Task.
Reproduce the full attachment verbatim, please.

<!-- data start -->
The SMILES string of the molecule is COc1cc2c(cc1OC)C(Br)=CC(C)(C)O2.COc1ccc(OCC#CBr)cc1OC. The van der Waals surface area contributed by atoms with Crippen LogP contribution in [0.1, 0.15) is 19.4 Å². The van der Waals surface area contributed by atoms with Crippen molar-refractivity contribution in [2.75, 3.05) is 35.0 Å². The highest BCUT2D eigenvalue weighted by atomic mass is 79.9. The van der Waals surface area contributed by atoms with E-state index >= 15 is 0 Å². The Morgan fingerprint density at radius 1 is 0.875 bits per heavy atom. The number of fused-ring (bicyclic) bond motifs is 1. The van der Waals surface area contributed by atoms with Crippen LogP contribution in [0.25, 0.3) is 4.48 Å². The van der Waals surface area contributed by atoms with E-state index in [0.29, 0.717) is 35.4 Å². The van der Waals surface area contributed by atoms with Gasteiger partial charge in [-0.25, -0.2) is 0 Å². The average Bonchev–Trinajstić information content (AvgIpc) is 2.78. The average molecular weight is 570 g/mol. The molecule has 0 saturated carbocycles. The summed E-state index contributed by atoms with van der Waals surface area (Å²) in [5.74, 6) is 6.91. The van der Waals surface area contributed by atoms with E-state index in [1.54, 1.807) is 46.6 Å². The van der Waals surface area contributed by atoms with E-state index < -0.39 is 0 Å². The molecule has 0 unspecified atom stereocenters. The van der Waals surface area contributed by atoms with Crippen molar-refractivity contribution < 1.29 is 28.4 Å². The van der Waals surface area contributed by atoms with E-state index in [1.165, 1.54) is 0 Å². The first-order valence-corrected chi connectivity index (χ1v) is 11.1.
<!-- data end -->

The SMILES string of the molecule is COc1cc2c(cc1OC)C(Br)=CC(C)(C)O2.COc1ccc(OCC#CBr)cc1OC. The van der Waals surface area contributed by atoms with Crippen LogP contribution in [0.1, 0.15) is 19.4 Å². The van der Waals surface area contributed by atoms with Crippen molar-refractivity contribution in [2.75, 3.05) is 35.0 Å². The highest BCUT2D eigenvalue weighted by atomic mass is 79.9. The van der Waals surface area contributed by atoms with E-state index >= 15 is 0 Å². The Morgan fingerprint density at radius 1 is 0.875 bits per heavy atom. The number of fused-ring (bicyclic) bond motifs is 1. The van der Waals surface area contributed by atoms with Crippen LogP contribution in [0.25, 0.3) is 4.48 Å². The van der Waals surface area contributed by atoms with E-state index in [0.29, 0.717) is 35.4 Å². The van der Waals surface area contributed by atoms with Gasteiger partial charge in [-0.25, -0.2) is 0 Å². The average Bonchev–Trinajstić information content (AvgIpc) is 2.78. The average molecular weight is 570 g/mol. The molecule has 0 saturated carbocycles. The summed E-state index contributed by atoms with van der Waals surface area (Å²) in [5.74, 6) is 6.91. The van der Waals surface area contributed by atoms with E-state index in [1.54, 1.807) is 46.6 Å². The van der Waals surface area contributed by atoms with E-state index < -0.39 is 0 Å². The molecule has 0 unspecified atom stereocenters. The van der Waals surface area contributed by atoms with Crippen molar-refractivity contribution < 1.29 is 28.4 Å². The van der Waals surface area contributed by atoms with E-state index in [1.165, 1.54) is 0 Å². The first-order valence-corrected chi connectivity index (χ1v) is 11.1.